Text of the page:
Wednesday, March 19, 2014

Police Fear=Psychiatric Patient/Prisoner Injuries and Deaths

How many myths do you believe about persons with psychiatric illnesses? Come on. Just spout them out.  What about these:

1.    They “possess extreme strength”
2.    Well, what about “they will kill you”
3.    You need to get three or four cops to restrain them
4.    You can’t talk to them
5.    They’re really, really dangerous

Others are out there, I’m sure, but I just can’t think of them right now and I do want to finish writing this blog.

If you believe some of these myths, do you suppose it’s just because you’re a “civilian” and not a police officer? Do you think that police personnel have different beliefs about anyone with a psychiatric disorder? If you thought the latter, you’d be wrong. Case in point is probably the recent treatment of a former Marine with psychiatric difficulties who died in an overheated cell on Riker’s Island.

In fact, if you know about that happening and the resulting lawsuit his family is filing, you might also be interested to know that the New York Times (March 18, 2014) ran an article specifically on the increasing violence in New York City Riker’s Island jail. According to the article, there are disturbing increases in violence among prisoners and attacks on the personnel in the prison. The article read in part: Since New Year’s Eve, according to the internal reports, at least 12 inmates have been slashed or stabbed, eight of them in the face or neck. Inmates and correction officers suffered lacerations, concussions, punctured eardrums, and fractures to noses, eye sockets, jaws and hips. In one recent brawl, a chunk of an inmate’s ear was bitten off…

To what do they attribute this increase in violence? Seems the jail is still being run the way it always has been with guards enforcing their power over prisoners and exacting punishments for any infraction of rules. It’s a throwback to a bygone era, as I see it, where muscle will out.

While there is a major problem with this methodology, there is also quite a bit of failure to appreciate the massive changes in the characteristics of the prison population. Rikers has seen impressive increases in the numbers of prisoners with mental disorders and the prison and its personnel appear to be ill prepared to deal with this. Prisons, in fact, have become a place to warehouse psychiatric patients who commit crimes and then there is insufficient treatment for them in those facilities.

One psychiatric hospital I visited reminded me of something out of a Fellini movie. There was a large open area in the center of this wing of the main building and on each side was a row of individual jail cells.  This was a hospital, mind you. Patients waited, hanging onto the bars, as a nurse and a guard rolled a cart around with meds. I couldn’t believe my eyes. It was so cold, so primitive and so cruel. These were people, not animals in a zoo.

Remember those myths? I’ve seen some of this in action at another psychiatric hospital a number of years ago. Now, remember this was at a psychiatric hospital, not a prison. You would think that the officers at the hospital would have had training in how to handle the patients. You would be wrong.

As far as I know, and I was a member of the psychology staff, there was no training for the police and they were scared of the patients who acted out.  Four officers practically tackled a patient, put handcuffs and shackles on him and jammed him into a police car. He was then placed in a special section of the now-closed hospital that was for violent patients. Those cops were frightened and you could see it by their out-of-control actions. In fact, it appeared to me that they actually escalated the fracas.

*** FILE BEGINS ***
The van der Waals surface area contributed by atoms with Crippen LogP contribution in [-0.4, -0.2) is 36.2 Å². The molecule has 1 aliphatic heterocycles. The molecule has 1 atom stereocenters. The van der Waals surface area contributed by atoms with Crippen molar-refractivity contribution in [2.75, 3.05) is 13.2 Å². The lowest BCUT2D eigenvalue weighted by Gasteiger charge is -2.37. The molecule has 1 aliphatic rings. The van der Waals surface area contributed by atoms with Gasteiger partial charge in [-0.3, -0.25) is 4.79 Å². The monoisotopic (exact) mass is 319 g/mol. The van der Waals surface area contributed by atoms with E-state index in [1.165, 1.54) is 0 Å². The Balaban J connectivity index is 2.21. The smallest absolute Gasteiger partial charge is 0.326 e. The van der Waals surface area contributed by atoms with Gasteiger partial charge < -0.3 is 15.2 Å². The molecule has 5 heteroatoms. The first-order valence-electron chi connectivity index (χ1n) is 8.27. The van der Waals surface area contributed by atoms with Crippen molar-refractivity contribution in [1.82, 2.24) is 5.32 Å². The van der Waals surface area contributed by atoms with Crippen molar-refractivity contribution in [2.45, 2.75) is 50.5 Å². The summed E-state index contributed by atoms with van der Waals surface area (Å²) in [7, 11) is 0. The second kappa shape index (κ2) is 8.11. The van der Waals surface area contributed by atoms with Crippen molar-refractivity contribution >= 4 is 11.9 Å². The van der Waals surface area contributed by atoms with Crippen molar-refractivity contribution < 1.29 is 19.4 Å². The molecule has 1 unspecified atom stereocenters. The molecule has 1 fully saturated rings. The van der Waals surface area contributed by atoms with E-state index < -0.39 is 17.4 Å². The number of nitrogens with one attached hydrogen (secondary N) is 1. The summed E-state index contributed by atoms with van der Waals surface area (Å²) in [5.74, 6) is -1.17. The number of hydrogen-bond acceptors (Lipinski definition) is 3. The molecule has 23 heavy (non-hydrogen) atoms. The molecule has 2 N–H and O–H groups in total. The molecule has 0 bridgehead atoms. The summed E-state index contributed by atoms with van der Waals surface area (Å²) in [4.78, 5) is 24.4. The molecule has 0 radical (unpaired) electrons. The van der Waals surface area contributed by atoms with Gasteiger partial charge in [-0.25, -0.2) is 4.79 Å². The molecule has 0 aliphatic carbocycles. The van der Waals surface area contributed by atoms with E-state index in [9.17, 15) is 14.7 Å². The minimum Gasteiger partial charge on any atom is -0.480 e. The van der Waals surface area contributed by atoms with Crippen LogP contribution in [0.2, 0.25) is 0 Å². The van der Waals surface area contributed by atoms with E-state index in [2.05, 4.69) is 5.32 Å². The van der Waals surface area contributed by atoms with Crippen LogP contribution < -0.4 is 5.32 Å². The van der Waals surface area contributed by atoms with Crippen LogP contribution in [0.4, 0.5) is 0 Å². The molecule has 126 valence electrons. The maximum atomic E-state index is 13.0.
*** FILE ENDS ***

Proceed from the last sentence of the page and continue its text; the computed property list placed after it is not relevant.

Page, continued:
Police officers, no matter where they work, need training in handling situations that may arise with persons with psychiatric disorders. If they don’t get properly trained, can you expect them to know how to calm their own fears enough to be able to calm the fears the patients/prisoners are experiencing? No, you can’t. And it’s not easy because these officers have little information on psychiatric illness, so what do you expect from them? If their superiors don’t step in and offer training, brutality will out and force will be their only tool. Not acceptable and the resultant injuries or deaths aren’t acceptable, either.

The Rikers staff is rightly alarmed by the 240% increase in violence behavior and the officials of government are rightly alarmed by the abuses reported on the Island. But are they thinking about the psychiatric patients who would appear to have an additional disadvantage because medication can make someone less able to defend themselves and prime for an attack? How are they protected? Isolation and confinement in solitary confinement appear to be one of the practices currently used.

Do you know what confinement in solitary can do to someone, much less someone who already has problems with reality testing? Do you think this would exacerbate their disorder or calm them down? Try putting yourself in an empty room for 24 hours with no access to any interaction with another human being and be sure you don’t have anything else, either. No books, no writing implements, no TV, no radio, not even the ability to shut the light off when you want to sleep. Then know that you are being watched at all times and maybe even videotaped. Forget about your right to privacy. You don’t have one and most of the other rights we normally have aren’t yours, either.

Isolation, in the extreme, can bring on psychosis in someone without a psychiatric disorder, so imagine what it does if you have one. Not a pretty picture.

Who will speak for those who have difficulty putting a coherent sentence together? Who will make sure prisons have treatment and programs and training for personnel? We shouldn’t be modeling the infamous Bedlam in Great Britain.